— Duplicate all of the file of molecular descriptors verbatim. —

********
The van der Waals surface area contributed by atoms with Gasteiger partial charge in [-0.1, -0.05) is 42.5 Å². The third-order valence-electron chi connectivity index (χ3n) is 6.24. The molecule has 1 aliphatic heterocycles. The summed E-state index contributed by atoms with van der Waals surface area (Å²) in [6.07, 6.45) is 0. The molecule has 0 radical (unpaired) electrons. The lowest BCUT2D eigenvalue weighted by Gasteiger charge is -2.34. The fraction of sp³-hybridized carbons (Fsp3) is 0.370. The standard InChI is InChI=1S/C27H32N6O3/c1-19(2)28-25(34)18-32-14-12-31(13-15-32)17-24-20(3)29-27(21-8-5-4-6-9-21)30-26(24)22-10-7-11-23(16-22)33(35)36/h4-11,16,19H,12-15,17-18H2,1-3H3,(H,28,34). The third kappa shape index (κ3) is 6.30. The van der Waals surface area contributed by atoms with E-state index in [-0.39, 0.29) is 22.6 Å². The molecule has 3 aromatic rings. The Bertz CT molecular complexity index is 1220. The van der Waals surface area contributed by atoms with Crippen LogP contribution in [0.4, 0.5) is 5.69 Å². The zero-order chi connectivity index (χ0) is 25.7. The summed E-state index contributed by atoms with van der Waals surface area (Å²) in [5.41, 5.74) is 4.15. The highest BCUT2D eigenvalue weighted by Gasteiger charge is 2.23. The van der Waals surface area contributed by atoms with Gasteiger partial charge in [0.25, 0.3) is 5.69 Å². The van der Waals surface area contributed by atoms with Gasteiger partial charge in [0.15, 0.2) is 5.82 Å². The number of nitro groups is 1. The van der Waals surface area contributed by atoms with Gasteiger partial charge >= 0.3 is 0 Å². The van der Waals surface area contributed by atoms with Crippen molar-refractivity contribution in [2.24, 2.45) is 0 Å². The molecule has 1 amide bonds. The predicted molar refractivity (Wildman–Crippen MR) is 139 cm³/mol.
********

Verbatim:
The van der Waals surface area contributed by atoms with Gasteiger partial charge in [-0.1, -0.05) is 42.5 Å². The third-order valence-electron chi connectivity index (χ3n) is 6.24. The molecule has 1 aliphatic heterocycles. The summed E-state index contributed by atoms with van der Waals surface area (Å²) in [6.07, 6.45) is 0. The molecule has 0 radical (unpaired) electrons. The lowest BCUT2D eigenvalue weighted by Gasteiger charge is -2.34. The fraction of sp³-hybridized carbons (Fsp3) is 0.370. The standard InChI is InChI=1S/C27H32N6O3/c1-19(2)28-25(34)18-32-14-12-31(13-15-32)17-24-20(3)29-27(21-8-5-4-6-9-21)30-26(24)22-10-7-11-23(16-22)33(35)36/h4-11,16,19H,12-15,17-18H2,1-3H3,(H,28,34). The third kappa shape index (κ3) is 6.30. The van der Waals surface area contributed by atoms with E-state index in [-0.39, 0.29) is 22.6 Å². The molecule has 3 aromatic rings. The Bertz CT molecular complexity index is 1220. The van der Waals surface area contributed by atoms with Crippen LogP contribution in [0.4, 0.5) is 5.69 Å². The zero-order chi connectivity index (χ0) is 25.7. The summed E-state index contributed by atoms with van der Waals surface area (Å²) in [5.41, 5.74) is 4.15. The highest BCUT2D eigenvalue weighted by Gasteiger charge is 2.23. The van der Waals surface area contributed by atoms with Gasteiger partial charge in [0.25, 0.3) is 5.69 Å². The van der Waals surface area contributed by atoms with Gasteiger partial charge in [0.15, 0.2) is 5.82 Å². The number of nitro groups is 1. The van der Waals surface area contributed by atoms with Gasteiger partial charge >= 0.3 is 0 Å². The van der Waals surface area contributed by atoms with Crippen molar-refractivity contribution in [2.24, 2.45) is 0 Å². The molecule has 1 amide bonds. The predicted molar refractivity (Wildman–Crippen MR) is 139 cm³/mol.